Buck must stop with Ministers

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THAT Britain is now seventh in a list of countries most susceptible to flooding will not surprise all those people whose homes and businesses have been ruined in recent times.

THAT Britain is now seventh in a list of countries most susceptible to flooding will not surprise all those people whose homes and businesses have been ruined in recent times.

For many, the misery is only just beginning – it will take many weeks, if not months, before they can settle insurance claims and undertake the necessary repairs.

Yet some will be surprised that Britain is so high on the list of vulnerable nations.

Even though Britain is an island country protected by stunning coast-line, it is still a relatively small nation in comparison to, say, the United States, France or Australia.

However it is the proximity of major industrial areas to the sea, or rising rivers, that contributes to the high ranking in the fourth annual Natural Hazards Risk Atlas.

The warning could not be more timely as the latest battle of political wills over climate change threatens to detract attention away from efforts to make the whole country, Yorkshire included, more resilient to floods – whether this be a new generation of flood defences or ensuring that the county’s drainage system is robust enough.

As such, three things need to happen in order as politicians spend the half-term recess ingratiating themselves with victims of flooding after failing to put in place adequate contingencies.

First, the Government needs to ensure that victims have every possible assistance – and yesterday’s Downing Street summit reminded the insurance industry about its obligations.

Second, Ministers need to ensure that the current crisis does not compromise the new agreement that it has just reached with the insurance industry. The need for affordable premiums is now even greater.

Third, there needs to be a debate about the effectiveness of the Environment Agency, 
and whether sufficient money is being spent on the dredging of rivers, new defences or the flood-proofing of proposed housing developments.

On this point, Sir Bernard Ingham makes some trenchant points on the opposite page – the buck does now need to stop with Ministers.

A problem for all

Ending a culture of worklessness

IAIN Duncan Smith has already admitted that perseverance is crucial if his “make work pay” agenda is to lead to a long-term reduction in welfare spending. He knows it will take time, and patience, to change the mindset in those households where a costly culture of worklessness has been allowed to become ingrained.

This is reflected by the fact that just 19 out of the 1,000 most “troubled families” in Yorkshire’s largest city have found work thanks to a council-led, Government-backed policy of intervention that targets resources at those homes deemed most likely to be the cause of social disharmony.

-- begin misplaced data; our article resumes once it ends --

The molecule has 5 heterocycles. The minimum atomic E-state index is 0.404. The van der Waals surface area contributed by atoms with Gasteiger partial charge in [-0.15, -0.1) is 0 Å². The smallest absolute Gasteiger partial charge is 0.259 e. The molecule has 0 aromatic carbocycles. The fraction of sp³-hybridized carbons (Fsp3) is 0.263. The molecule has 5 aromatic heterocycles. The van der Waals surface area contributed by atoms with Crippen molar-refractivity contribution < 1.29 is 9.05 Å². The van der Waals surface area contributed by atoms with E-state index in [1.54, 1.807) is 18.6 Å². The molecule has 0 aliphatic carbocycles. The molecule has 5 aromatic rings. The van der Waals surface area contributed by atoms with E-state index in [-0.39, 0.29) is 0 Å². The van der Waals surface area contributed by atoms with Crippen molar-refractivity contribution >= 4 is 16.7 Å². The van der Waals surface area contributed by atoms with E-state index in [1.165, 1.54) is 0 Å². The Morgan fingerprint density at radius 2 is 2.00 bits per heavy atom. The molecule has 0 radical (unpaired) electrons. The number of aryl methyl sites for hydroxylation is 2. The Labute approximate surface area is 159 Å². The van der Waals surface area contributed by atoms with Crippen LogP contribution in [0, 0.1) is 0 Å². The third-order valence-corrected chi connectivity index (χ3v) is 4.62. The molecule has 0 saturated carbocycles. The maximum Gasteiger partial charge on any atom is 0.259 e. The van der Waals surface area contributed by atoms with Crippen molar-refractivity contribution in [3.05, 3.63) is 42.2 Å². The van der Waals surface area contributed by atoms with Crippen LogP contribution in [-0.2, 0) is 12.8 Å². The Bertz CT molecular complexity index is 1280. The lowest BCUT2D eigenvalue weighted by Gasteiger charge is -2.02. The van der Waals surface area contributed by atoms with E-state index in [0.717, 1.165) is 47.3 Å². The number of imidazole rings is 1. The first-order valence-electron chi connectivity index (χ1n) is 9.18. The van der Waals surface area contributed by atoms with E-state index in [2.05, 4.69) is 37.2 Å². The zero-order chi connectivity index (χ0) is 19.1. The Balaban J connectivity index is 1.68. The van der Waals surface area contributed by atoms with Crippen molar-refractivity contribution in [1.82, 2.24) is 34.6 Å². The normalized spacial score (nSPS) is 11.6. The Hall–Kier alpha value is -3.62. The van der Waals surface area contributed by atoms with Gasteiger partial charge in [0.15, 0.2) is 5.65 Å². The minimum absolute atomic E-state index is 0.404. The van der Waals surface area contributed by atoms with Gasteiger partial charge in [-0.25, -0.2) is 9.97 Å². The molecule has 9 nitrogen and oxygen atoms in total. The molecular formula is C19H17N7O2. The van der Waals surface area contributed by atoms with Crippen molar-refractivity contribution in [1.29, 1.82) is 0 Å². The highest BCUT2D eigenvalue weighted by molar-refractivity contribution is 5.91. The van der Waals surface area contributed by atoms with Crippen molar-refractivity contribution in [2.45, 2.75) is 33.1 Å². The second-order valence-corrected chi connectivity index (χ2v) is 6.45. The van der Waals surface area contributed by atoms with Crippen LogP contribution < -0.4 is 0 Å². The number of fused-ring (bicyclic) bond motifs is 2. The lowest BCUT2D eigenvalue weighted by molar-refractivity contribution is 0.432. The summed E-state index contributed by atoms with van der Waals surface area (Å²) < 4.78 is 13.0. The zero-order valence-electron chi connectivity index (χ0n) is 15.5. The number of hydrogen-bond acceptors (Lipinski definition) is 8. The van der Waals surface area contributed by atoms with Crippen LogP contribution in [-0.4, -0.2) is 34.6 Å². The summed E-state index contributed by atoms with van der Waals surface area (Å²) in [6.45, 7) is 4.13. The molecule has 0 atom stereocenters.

Thus far, the record in Leeds in terms of helping these people back into work appears unimpressive. But, on the other hand, it clearly vindicates the Work and Pensions Secretary when he warns that change will not happen overnight.

And the initial signs are still encouraging. Children of many of the targeted parents have started attending school on a more frequent basis – education is critical to the success

of this resource-intense policy – and there appears to have been a decline in anti-social behaviour, another barrier to the social re-invention of deprived areas.

Certainly it would be self-defeating if Leeds and other councils gave up now because the rewards were being elusive or because of the financial challenges confronting local government, with Bradford Council, for example, announcing £54m of cuts yesterday and also the possibility of 650 job losses.

Like Tony Blair before them, this Government has recognised the truism that a tiny number of families are the biggest burden to society and appreciates the value of targeted help.

But today’s findings are a reminder that it will take a generation before some families grasp the importance of education, and how a wide set of skills holds the key to future employment prospects.

Life means life

A legal victory for human decency

AT last a victory for common sense with the Court of Appeal’s decision to uphold the principle of “life-means-life”. Its importance cannot be under-estimated on two counts.

First, it means that some of Britain’s most violent individuals will spend the rest of their lives behind bars. This reassurance will be welcomed by all.

Second, this rebuke of the European Court of Human Rights confirms that sentencing policy is a matter for this country, and not Brussels.

Yet this should not preclude legislators, and the judiciary, from looking to introduce greater transparency. For, while whole-life tariffs will only apply to a handful of murderers and sex offenders, there is still that the life sentences handed down by crown courts are nothing of the sort.

If public confidence is to be retained and the rights of victims respected, a familiar refrain of politicians at election time, then there needs to be far more clarity at sentencing about the minimum period of time that a convicted criminal can expect to be detained at Her Majesty’s pleasure.